(also called idiom), a word group with a fixed lexical composition and grammatical structure; its meaning, which is familiar to native speakers of the given language, is generally figurative and cannot be derived from the meanings of the phraseological unit’s component parts. The meanings of phraseological units are the result of the given language’s historical development.
There are several types of phraseological units, as follows. In phraseological concretions the literal and figurative meanings are totally unrelated, as in tochit’ liasy (“to whittle a piece of linden wood”; figuratively, “to chatter”) or sobaku s”est’ (“to know inside out”; literally, “to eat a dog”). Other phraseological units have a meaning that is derived from the meaning of the component parts, as in plyt’ po techeniiu (“to flow with the current”). Phraseological collocations include a word or words with a meaning that is both literal and figurative, as in glubokaia tishina (“profound silence”). Another type of phraseological unit is the idiomatic expression, a word group whose structure and meaning are fixed.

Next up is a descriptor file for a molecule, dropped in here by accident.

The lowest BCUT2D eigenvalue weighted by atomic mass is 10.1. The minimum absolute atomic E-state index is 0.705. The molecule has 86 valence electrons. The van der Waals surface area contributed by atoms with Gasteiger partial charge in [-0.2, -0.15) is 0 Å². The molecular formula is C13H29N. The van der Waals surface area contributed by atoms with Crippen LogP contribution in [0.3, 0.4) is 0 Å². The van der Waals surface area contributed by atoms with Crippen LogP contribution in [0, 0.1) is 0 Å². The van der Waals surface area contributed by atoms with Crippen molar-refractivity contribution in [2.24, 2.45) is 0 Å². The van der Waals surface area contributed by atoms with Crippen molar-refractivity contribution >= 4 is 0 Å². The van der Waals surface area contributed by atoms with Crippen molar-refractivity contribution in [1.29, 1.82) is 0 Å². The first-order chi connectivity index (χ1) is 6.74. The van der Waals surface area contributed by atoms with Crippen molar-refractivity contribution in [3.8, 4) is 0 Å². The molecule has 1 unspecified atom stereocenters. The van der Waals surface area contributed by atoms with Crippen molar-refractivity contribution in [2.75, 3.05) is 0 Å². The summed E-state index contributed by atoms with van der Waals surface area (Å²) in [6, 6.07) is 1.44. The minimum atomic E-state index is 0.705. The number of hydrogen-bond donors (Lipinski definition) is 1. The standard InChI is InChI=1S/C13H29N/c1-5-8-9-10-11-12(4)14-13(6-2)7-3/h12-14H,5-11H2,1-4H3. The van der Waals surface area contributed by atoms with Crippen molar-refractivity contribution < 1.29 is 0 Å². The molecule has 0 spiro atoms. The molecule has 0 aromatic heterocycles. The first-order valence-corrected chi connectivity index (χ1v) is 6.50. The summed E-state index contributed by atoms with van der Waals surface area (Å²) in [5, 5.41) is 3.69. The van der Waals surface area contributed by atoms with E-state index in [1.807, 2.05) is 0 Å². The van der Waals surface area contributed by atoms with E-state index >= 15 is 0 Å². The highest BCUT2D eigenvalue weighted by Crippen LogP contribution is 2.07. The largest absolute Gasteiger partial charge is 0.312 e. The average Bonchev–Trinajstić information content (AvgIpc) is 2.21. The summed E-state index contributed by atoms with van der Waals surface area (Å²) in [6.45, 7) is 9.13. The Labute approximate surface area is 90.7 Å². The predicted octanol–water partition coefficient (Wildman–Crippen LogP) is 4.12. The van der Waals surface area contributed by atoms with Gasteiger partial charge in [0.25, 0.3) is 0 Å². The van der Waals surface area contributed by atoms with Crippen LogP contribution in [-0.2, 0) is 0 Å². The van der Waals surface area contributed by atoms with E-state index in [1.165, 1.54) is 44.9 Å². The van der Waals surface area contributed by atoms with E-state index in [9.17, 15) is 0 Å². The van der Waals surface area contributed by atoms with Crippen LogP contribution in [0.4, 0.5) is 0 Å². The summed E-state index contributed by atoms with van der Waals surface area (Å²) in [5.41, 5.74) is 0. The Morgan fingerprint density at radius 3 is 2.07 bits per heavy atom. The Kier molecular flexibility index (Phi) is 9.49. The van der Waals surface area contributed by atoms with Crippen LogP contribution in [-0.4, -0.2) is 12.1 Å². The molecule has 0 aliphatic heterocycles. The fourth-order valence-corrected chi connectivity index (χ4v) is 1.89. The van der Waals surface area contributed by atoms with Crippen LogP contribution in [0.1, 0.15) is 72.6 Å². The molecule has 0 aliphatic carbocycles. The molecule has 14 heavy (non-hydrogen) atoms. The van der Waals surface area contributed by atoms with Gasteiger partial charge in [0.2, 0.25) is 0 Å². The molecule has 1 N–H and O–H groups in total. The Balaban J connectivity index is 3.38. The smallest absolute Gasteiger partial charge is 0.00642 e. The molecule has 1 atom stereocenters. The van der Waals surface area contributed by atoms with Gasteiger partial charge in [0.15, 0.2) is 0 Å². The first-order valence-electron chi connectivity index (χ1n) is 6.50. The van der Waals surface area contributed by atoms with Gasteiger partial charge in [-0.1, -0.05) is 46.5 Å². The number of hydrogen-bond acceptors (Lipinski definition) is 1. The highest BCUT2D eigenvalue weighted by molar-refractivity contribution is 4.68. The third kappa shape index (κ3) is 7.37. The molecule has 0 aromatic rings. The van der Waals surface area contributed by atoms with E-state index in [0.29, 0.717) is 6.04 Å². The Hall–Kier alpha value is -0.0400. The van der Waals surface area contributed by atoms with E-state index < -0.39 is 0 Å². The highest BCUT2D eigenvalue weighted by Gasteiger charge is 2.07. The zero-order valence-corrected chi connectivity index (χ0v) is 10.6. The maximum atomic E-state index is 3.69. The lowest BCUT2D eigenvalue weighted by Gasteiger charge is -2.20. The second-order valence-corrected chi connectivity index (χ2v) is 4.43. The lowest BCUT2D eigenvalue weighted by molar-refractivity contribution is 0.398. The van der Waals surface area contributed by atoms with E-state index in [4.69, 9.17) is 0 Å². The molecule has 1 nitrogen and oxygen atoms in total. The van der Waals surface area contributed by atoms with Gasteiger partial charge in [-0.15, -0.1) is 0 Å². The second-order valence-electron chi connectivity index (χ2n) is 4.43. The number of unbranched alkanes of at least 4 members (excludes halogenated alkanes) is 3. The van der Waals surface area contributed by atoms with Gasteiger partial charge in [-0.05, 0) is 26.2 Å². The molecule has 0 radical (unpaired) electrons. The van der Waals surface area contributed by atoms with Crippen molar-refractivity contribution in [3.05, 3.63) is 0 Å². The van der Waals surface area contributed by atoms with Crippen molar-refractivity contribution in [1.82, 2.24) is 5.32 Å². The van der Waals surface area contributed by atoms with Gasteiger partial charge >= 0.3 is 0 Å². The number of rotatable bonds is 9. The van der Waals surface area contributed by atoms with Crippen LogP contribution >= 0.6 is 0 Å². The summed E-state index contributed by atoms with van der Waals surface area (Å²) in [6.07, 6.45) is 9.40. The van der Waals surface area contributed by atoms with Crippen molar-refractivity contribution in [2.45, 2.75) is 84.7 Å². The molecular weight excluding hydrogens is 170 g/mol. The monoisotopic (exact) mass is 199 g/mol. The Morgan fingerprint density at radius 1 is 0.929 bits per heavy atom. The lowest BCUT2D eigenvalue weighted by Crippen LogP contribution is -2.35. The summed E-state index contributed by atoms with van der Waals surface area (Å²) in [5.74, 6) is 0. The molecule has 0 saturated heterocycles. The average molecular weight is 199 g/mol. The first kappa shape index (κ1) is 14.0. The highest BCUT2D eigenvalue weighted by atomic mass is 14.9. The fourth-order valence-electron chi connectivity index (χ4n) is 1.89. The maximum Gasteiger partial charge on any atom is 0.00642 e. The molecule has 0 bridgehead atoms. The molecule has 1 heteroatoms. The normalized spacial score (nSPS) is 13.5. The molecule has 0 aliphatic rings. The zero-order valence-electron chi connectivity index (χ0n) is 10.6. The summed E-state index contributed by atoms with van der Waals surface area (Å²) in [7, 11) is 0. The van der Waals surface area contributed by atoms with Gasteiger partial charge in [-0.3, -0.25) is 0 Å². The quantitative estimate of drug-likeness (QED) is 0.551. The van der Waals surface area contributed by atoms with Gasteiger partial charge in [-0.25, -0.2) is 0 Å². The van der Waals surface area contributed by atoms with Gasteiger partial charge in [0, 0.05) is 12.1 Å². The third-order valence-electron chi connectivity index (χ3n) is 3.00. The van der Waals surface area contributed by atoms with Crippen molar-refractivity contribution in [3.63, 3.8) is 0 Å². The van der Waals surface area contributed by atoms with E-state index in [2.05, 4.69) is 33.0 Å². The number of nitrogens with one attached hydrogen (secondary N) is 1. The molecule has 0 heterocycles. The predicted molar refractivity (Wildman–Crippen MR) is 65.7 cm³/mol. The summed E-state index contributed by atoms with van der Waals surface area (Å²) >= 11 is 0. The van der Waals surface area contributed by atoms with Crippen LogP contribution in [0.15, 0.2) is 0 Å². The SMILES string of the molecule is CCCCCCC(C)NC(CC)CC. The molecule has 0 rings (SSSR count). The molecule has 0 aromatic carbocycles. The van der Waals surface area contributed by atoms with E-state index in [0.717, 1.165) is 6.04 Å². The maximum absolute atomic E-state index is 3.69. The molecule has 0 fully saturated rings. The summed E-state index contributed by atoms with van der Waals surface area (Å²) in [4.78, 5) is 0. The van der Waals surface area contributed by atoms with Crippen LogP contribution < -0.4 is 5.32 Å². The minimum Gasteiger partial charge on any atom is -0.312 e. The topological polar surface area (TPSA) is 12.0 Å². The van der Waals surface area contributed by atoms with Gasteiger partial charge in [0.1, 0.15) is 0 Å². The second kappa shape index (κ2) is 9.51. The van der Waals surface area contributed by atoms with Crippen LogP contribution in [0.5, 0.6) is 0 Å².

Other classifications of phraseological units acccording to type exist as well. They include classifications based on the restrictions in the selection of variable structural elements, those based on the fixed or variable composition of the word components, and those based on the degree to which the phraseological unit’s structure and components are fixed. The aggregate of phraseological units differing in terms of meaning and structure constitutes a language’s stock of idioms.